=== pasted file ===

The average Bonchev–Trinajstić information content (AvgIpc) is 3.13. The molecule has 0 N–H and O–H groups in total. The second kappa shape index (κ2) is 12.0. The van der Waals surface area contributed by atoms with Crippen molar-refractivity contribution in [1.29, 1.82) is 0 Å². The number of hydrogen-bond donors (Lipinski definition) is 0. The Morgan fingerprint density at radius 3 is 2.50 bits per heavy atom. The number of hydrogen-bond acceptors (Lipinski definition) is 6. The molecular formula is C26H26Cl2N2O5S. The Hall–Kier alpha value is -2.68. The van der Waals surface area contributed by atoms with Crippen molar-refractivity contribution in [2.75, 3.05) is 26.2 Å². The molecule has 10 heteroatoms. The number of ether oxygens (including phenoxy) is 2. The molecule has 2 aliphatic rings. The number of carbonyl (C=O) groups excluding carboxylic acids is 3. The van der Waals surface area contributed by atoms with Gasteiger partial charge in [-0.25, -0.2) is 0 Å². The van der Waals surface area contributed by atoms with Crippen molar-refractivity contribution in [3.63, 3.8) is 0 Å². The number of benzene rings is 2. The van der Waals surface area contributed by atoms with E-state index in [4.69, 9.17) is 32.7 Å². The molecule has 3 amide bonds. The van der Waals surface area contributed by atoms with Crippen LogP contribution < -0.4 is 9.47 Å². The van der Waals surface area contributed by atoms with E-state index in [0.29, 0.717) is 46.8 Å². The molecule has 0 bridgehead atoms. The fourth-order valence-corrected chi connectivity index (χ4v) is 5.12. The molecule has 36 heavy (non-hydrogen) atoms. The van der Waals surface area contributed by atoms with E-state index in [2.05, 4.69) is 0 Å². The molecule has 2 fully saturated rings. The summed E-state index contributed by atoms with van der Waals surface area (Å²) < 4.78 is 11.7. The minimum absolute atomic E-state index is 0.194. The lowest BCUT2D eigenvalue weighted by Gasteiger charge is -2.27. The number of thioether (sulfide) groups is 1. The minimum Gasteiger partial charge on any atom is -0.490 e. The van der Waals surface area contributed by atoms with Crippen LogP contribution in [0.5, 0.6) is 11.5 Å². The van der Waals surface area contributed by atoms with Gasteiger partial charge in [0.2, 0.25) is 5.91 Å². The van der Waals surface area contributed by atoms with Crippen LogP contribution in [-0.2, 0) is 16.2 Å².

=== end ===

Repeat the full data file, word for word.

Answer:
The average Bonchev–Trinajstić information content (AvgIpc) is 3.13. The molecule has 0 N–H and O–H groups in total. The second kappa shape index (κ2) is 12.0. The van der Waals surface area contributed by atoms with Crippen molar-refractivity contribution in [1.29, 1.82) is 0 Å². The number of hydrogen-bond donors (Lipinski definition) is 0. The Morgan fingerprint density at radius 3 is 2.50 bits per heavy atom. The number of hydrogen-bond acceptors (Lipinski definition) is 6. The molecular formula is C26H26Cl2N2O5S. The Hall–Kier alpha value is -2.68. The van der Waals surface area contributed by atoms with Crippen molar-refractivity contribution in [2.75, 3.05) is 26.2 Å². The molecule has 10 heteroatoms. The number of ether oxygens (including phenoxy) is 2. The molecule has 2 aliphatic rings. The number of carbonyl (C=O) groups excluding carboxylic acids is 3. The van der Waals surface area contributed by atoms with Gasteiger partial charge in [-0.25, -0.2) is 0 Å². The van der Waals surface area contributed by atoms with Crippen molar-refractivity contribution in [3.63, 3.8) is 0 Å². The number of benzene rings is 2. The van der Waals surface area contributed by atoms with E-state index in [4.69, 9.17) is 32.7 Å². The molecule has 3 amide bonds. The van der Waals surface area contributed by atoms with Crippen LogP contribution < -0.4 is 9.47 Å². The van der Waals surface area contributed by atoms with E-state index in [0.29, 0.717) is 46.8 Å². The molecule has 0 bridgehead atoms. The fourth-order valence-corrected chi connectivity index (χ4v) is 5.12. The molecule has 36 heavy (non-hydrogen) atoms. The van der Waals surface area contributed by atoms with E-state index in [2.05, 4.69) is 0 Å². The molecule has 2 fully saturated rings. The summed E-state index contributed by atoms with van der Waals surface area (Å²) < 4.78 is 11.7. The minimum absolute atomic E-state index is 0.194. The lowest BCUT2D eigenvalue weighted by Gasteiger charge is -2.27. The number of thioether (sulfide) groups is 1. The minimum Gasteiger partial charge on any atom is -0.490 e. The van der Waals surface area contributed by atoms with Crippen LogP contribution in [0.5, 0.6) is 11.5 Å². The van der Waals surface area contributed by atoms with Gasteiger partial charge in [0.2, 0.25) is 5.91 Å². The van der Waals surface area contributed by atoms with Crippen LogP contribution in [-0.2, 0) is 16.2 Å².